Financial Instability

Financial instability was one of the top-of-mind issues for us, as the COVID-19 pandemic has been most unkind to artists due to the demise of the live music scene and lack of overall support towards the scene.

“I hear this a lot amongst creatives, like about, you know, it’s not for the money I don’t do it for the money. It’s not important to me, which I think is very, very good. And of course, it’s not just about the fame and the money and all that kind of stuff. But I think being really clear with your budgeting, how much do you need to survive as a human being in this world?… I think that’s so important.” 

Taken from Shapes and Sounds website

Increased Self Reliance

Being an indie artist, one feels responsible for everything. From the business aspect of what you do, to making sure you’re staying authentic in your music, sometimes it seems like you’re the only one who can keep moving things forward. Asami unpacks potential reasons behind this mindset:

“I think many artists and creatives, maybe no one has really understood them, and no one has really valued them. So then over time, you start to learn that I’m the only one that can support me. So therefore, I will do everything myself. I think just exploring that helps you to see some stuff that’s going on for you in terms of a resistance to help as well… take a moment to explore why … of course, there are many things you will have to do alone, especially in the early days. But connection, and groups and teamwork and support is so invaluable.”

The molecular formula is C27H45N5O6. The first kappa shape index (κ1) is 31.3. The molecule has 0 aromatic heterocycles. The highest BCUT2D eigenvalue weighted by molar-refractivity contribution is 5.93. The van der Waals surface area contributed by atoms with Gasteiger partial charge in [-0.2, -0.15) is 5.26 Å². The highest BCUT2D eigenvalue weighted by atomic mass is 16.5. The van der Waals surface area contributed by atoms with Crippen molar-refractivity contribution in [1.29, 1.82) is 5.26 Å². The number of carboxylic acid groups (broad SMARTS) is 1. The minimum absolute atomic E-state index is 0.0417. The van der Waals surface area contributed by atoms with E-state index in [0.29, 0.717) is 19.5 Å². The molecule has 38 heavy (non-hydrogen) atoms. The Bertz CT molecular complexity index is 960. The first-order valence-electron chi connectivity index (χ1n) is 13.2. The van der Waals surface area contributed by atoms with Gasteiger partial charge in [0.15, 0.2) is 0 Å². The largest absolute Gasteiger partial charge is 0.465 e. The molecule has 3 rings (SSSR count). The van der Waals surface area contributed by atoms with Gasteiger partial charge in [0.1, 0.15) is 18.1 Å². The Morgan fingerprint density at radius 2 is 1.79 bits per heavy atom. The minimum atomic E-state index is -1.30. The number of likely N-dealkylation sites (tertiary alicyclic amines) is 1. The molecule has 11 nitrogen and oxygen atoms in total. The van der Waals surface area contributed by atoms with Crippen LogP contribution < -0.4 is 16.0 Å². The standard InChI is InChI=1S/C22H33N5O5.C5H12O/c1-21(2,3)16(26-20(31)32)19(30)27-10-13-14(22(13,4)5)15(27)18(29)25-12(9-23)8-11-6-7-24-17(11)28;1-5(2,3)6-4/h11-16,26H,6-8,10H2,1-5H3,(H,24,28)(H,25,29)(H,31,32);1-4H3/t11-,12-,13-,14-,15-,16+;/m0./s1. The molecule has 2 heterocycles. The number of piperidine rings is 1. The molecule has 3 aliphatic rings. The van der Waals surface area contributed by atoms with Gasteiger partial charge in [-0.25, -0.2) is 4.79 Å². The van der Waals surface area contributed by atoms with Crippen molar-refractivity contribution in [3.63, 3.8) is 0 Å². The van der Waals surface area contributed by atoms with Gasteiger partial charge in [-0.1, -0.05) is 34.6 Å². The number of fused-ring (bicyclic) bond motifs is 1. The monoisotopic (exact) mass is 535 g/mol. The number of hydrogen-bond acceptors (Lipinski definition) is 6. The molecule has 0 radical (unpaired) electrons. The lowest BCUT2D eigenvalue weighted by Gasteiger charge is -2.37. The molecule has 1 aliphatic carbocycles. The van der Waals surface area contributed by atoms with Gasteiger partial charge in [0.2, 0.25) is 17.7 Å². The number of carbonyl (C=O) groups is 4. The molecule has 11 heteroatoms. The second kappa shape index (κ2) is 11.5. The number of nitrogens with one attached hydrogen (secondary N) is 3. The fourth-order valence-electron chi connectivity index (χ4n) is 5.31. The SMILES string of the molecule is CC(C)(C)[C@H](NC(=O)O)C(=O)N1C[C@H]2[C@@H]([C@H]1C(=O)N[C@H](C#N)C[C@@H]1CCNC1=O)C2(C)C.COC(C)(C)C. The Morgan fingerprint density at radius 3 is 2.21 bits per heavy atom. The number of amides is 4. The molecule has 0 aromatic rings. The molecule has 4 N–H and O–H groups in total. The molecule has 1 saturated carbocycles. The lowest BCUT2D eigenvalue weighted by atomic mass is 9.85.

Talking openly about Mental Health

As public figures, the lines are blurred between what you should be sharing and what should be kept private. There has long been a pressure from media and society to ‘overshare’, and even an argument that the lives of artists ‘belongs’ to the public. To combat this pressure, it’s always important to remember your agency in any situation.

“When it comes to talking about mental health, I think it’s really important for us to remember that you have control in who you choose to hear your story. And not everyone has the right. And not everyone has the privilege to hear your story as well. So you can be incredibly discerning about who your audience is. And that’s often a really key indicator of success for how supported you feel in your mental health.” 

Taken from Shapes and Sounds website

Dealing with Traumatic Experiences

Artists live openly and experience things in many senses more deeply. Given that and the fact that the music industry (like many others) is also a space prone to exploitation at times, there are many times where one will have to face up to traumatic experiences from the past and how it’s blocking your path. But Asami wants everyone to know that this is far from a journey one will have to take alone.

“You’re not alone. And don’t do it alone. There’s no need to push through trauma, supports are available. And yes, they cost time and they cost money. But there’s nothing more important than them feeling safe and taking care of yourself.” 

One of the most poignant messages Asami shared during our conversation was that “we often get stressed about being stressed when we could just be stressed”. It’s a lot to digest, but long story short, we all could do with some space from our inner monologues at times.  

Most importantly, know that you are not alone in the challenges that you face. Be kind not only to others, but also to yourself. The art you create has value, and so do you.

Watch our video interview with Asami!

Don’t forget to check out Shapes and Sounds for tailored resources and access to a community who can truly support your mental health! Follow them on Instagram or head on over to their page to check out what programs they have available.